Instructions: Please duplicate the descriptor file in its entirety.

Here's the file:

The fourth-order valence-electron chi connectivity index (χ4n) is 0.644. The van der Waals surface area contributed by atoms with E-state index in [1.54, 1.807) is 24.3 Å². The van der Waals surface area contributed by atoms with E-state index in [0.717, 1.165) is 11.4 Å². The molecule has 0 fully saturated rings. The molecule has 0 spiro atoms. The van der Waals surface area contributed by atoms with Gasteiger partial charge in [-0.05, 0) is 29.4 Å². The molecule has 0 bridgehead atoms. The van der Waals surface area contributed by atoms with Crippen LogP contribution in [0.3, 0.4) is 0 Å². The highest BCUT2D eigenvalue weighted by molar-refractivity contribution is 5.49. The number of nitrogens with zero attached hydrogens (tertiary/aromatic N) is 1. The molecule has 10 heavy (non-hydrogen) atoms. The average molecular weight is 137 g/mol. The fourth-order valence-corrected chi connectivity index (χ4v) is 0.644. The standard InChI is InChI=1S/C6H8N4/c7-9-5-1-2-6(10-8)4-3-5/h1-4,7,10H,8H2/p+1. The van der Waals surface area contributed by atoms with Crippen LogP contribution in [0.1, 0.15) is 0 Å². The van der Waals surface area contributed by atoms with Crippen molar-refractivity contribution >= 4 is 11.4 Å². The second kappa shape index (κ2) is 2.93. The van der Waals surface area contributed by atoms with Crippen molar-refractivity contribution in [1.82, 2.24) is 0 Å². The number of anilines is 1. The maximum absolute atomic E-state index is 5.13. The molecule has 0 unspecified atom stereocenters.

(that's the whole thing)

The fourth-order valence-electron chi connectivity index (χ4n) is 0.644. The van der Waals surface area contributed by atoms with E-state index in [1.54, 1.807) is 24.3 Å². The van der Waals surface area contributed by atoms with E-state index in [0.717, 1.165) is 11.4 Å². The molecule has 0 fully saturated rings. The molecule has 0 spiro atoms. The van der Waals surface area contributed by atoms with Gasteiger partial charge in [-0.05, 0) is 29.4 Å². The molecule has 0 bridgehead atoms. The van der Waals surface area contributed by atoms with Crippen LogP contribution in [0.3, 0.4) is 0 Å². The highest BCUT2D eigenvalue weighted by molar-refractivity contribution is 5.49. The number of nitrogens with zero attached hydrogens (tertiary/aromatic N) is 1. The molecule has 10 heavy (non-hydrogen) atoms. The average molecular weight is 137 g/mol. The fourth-order valence-corrected chi connectivity index (χ4v) is 0.644. The standard InChI is InChI=1S/C6H8N4/c7-9-5-1-2-6(10-8)4-3-5/h1-4,7,10H,8H2/p+1. The van der Waals surface area contributed by atoms with Crippen LogP contribution in [0.1, 0.15) is 0 Å². The van der Waals surface area contributed by atoms with Crippen molar-refractivity contribution >= 4 is 11.4 Å². The second kappa shape index (κ2) is 2.93. The van der Waals surface area contributed by atoms with Crippen molar-refractivity contribution in [1.82, 2.24) is 0 Å². The number of anilines is 1. The maximum absolute atomic E-state index is 5.13. The molecule has 0 unspecified atom stereocenters.